House prices in Melbourne and Sydney have been impacted as the effect of COVID-19 on immigration and domestic demand continues to weigh on major capital city real-estate markets.

Releasing its latest Home Value Index report, real-estate information services firm CoreLogic said overall dwelling prices fell by 0.4 percent during August and have declined by 1.7 percent over the past three months.

Leading the decline is Melbourne, which has been most impacted by the pandemic and which has seen dwelling values fall by 1.2 percent during the month and 3.5 percent over the quarter.

Perhaps surprisingly, detached house prices in Melbourne have been more impacted compared with multi-unit prices.

Overall, detached house prices in Melbourne have fallen by 1.4 percent during August and by 4.0 percent over the past three months.

Unit and apartment prices, by contrast, have declined by only 0.8 percent during August and 2.2 percent during the past three months.

This is despite the inner-urban concentrated multi-unit market in Melbourne being seen as the most vulnerable due to its exposure to physical distancing measures, slower immigration, the heavily impacted student occupier market segment and the effect of COVID on CBDs in general along with the need to absorb a massive volume of new stock following record levels of development activity in recent years.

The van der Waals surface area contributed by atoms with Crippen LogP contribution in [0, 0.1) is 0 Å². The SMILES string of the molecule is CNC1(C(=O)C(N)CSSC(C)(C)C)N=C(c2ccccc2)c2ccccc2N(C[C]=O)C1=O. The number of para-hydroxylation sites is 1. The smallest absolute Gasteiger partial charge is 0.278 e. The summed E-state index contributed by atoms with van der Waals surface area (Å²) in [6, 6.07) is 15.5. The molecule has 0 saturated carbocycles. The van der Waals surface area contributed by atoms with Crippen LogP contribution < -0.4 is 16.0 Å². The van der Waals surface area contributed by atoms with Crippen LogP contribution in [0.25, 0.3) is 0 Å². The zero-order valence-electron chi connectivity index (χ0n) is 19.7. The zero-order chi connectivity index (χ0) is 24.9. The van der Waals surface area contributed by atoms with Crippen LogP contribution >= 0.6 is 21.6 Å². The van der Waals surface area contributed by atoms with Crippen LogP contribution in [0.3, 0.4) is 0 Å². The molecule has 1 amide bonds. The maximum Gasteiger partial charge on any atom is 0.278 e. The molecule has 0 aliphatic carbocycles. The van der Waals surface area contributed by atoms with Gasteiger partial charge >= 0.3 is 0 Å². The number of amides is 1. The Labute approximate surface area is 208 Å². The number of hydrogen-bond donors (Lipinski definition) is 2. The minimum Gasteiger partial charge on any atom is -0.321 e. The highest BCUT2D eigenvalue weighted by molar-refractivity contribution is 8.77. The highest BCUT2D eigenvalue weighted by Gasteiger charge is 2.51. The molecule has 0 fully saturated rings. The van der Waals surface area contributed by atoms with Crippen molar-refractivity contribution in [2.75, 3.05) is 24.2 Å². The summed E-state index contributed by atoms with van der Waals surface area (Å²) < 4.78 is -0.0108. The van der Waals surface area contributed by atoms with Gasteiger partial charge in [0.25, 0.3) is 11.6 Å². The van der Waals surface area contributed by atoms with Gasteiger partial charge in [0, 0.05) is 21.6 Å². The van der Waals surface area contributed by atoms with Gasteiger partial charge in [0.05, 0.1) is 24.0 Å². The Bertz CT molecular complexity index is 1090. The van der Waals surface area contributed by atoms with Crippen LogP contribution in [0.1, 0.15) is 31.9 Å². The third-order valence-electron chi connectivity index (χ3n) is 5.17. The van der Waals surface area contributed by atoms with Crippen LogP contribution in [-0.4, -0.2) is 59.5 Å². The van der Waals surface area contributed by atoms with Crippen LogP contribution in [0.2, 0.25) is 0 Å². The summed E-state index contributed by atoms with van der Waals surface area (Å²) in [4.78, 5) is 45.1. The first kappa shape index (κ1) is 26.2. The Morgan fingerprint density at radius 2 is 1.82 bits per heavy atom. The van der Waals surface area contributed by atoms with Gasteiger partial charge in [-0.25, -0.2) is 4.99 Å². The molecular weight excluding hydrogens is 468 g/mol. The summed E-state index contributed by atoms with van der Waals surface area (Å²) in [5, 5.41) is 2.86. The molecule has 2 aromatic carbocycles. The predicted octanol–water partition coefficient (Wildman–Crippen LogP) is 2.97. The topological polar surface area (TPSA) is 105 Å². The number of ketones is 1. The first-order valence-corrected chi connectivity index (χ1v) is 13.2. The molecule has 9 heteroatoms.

Indeed, challenges within the multi-unit sector can be seen through the rental market, where the average rental price of multi-unit markets throughout Melbourne has dropped by 4.4 percent since March 31.

As well, listings of rental properties on sites such as have surged in multi-unit inner city markets since March.

By comparison, rents for detached homes in Melbourne have fallen by only 1.0 percent over the same period.

Outside Melbourne, dwelling values in Sydney contracted by 0.5 percent during August and are down by 1.6 percent year on year.

As with Melbourne, Sydney prices have been more heavily impacted in detached housing (down 2.4 percent during the quarter) compared with multi-units (down 1.6 percent).

Also along with Melbourne, however, rents in the Sydney units and apartments have been more heavily impacted by the coronavirus compared with those in detached housing.

Since March 31, rents in multi-unit dwellings throughout Sydney have dropped by 4.2 percent.

Over the same period, those for detached houses fell by only 1.3 percent.

Markets in other capitals and in regional markets are broadly stable.

CoreLogic head of research Tim Lawless said markets are being impacted by COVID.

“The performance of housing markets are intrinsically linked with the extent of social distancing policies and border closures which also have a direct effect on labour market conditions and sentiment,” Lawless said.

“It’s not surprising to see Melbourne as the weakest housing market considering the extent of the virus outbreak, and subsequent restrictions, which have weakened the economic performance of Victoria.

“Looking forward we are likely to see a diverse outcome for housing markets around Australia, depending on how well the virus is contained and the regions exposure to other factors such as its reliance on overseas migration as a source of housing demand.”